Vancouver is a beautiful city. But it leaves us with a slight predicament when intersections are much larger than normal due to being divided by a boulevard. For example, King Edward and MacDonald. Many drivers get confused here and with good reason, and it just happens to be situated beside one of the ICBC road testing locations. [ICBC Road Test Class 5 vs 7: Prepare & Conquer].
First of all, review some basic principles of turning left.
Entering The Intersection at King Edward And MacDonald
When turning left, it’s important to enter the intersection and line up your vehicle with where you are about to turn. This sets you up to have a short, easy, and efficient turn. And therefore, a safer one. For complete details on how to safely turn left, check out my epic guide.
The other reason to enter the intersection is a legal one. If you’re inside the intersection when the light is green, the law allows you to leave the intersection when it is safe. This is regardless of the traffic light color.
In Vancouver, it seems the light is commonly yellow, or even red, by the time it is safe to leave. And that is perfectly fine. Check out my full guide to Yellow Traffic Lights to learn more.
Keeping Tires Straight
Whenever possible, you should try to keep your vehicle and tires straight whenever waiting to turn left. This is in case of a rear-end collision.
With the vehicle straight, the impact would push you merely straight ahead. With the vehicle and/or steering wheel turned to the left, the impact may push the vehicle toward the left. And, potentially into the path of an oncoming vehicle.
There are a few exceptions to this rule at particular intersections. For this intersection, it is possible to keep the vehicle straight, and so you should. Check out my blog Steering Techniques for Safe Driving & Car Control to learn more about proper steering.
Right Of Way
Left turns have zero right-of-way when turning left at a green light. This means nobody should have to slow or stop for you, worry about you, or be surprised by you when you’re turning left.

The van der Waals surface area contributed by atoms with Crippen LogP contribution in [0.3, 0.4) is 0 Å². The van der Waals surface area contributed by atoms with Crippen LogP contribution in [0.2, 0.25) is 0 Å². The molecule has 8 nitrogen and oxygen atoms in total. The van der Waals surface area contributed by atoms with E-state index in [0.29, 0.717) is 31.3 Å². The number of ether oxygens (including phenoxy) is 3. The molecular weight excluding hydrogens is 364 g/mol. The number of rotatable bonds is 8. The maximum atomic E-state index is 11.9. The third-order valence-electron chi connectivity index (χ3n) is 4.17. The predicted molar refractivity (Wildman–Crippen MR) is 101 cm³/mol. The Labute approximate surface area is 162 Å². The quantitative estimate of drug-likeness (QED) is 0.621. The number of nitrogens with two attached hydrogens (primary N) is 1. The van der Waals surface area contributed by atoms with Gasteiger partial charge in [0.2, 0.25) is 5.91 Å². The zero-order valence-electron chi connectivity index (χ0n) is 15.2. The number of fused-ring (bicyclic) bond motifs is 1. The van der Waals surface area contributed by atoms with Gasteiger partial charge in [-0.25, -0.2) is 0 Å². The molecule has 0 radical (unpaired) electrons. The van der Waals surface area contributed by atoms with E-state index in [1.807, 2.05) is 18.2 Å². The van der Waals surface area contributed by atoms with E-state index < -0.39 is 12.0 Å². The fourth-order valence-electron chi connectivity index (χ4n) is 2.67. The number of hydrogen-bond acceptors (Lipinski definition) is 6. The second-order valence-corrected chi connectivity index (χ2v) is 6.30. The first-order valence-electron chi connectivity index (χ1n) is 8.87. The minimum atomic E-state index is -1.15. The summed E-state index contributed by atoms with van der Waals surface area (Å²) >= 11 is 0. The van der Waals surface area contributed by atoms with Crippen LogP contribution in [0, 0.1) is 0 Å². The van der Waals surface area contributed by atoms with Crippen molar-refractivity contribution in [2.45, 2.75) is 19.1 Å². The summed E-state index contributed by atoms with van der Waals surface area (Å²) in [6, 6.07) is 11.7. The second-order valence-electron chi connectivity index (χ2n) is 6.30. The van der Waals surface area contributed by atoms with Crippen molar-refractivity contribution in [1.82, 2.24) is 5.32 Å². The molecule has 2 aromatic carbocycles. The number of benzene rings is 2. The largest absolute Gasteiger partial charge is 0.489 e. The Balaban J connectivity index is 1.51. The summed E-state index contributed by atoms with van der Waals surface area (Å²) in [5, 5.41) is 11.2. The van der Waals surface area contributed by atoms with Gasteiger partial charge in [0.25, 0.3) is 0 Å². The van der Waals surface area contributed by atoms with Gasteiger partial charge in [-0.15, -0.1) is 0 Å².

You must yield to straight oncoming traffic, pedestrians on your left, and oncoming right-turning traffic, if applicable.
King Edward and MacDonald: Visibility
This also means you remain stopped and wait patiently in cases where you can not see whether or not there is oncoming traffic.
Turning Left At King Edward & MacDonald
What To Do
At King Edward and MacDonald, two opposing vehicles can enter far enough into the intersection to a point where they are both completely past one another.
The intersection is so large that the vehicles won’t be in each other’s way. Both vehicles can still line up their vehicle with where they are turning.
When you do this you have potentially better visibility while keeping your vehicle straight. You have a shorter turn to your lane, and you are out of the way of at least one other oncoming left-turning vehicle.
If there are already 2 left-turning vehicles in either direction already in the intersection, the 3rd vehicle should stop and wait behind the white line to avoid blocking the entire intersection.
Notice that this is the exact same thing we do when we’re turning from a side street onto 1st Avenue, for example.
Avoid turning ‘in front’ of oncoming vehicles, as you normally would.
It would be awkward. It would make it more difficult for both vehicles to have good visibility. And, it would increase the chances of having problems with thru-vehicles attempting to go around the left-turning vehicles.
It would also encourage you to angle your vehicle, which we don’t want.
Now, this is all fine and good until rush hour. Then, multiple vehicles want to turn left, and multiple vehicles want to go straight.
Say you want to turn left but there’s already a vehicle inside the intersection waiting.
In that case, it may be wise to stop behind the white stopping line. If the light goes yellow, you aren’t in an awfully precarious and possibly unsafe position.
If you’re turning onto MacDonald, then turn like a regular left turn. That half of the intersection is more ‘normal.’ I mean, normal is just a setting on your laundry machine. But you know what I mean.
I was at the stop sign on Valley Drive and King Edward and planning to go north straight through the double intersection.
Another driver going west on King Edward turned left at Valley and then tried to immediately turn left again in front of me as he wanted to go east on King Edward towards Arbutus.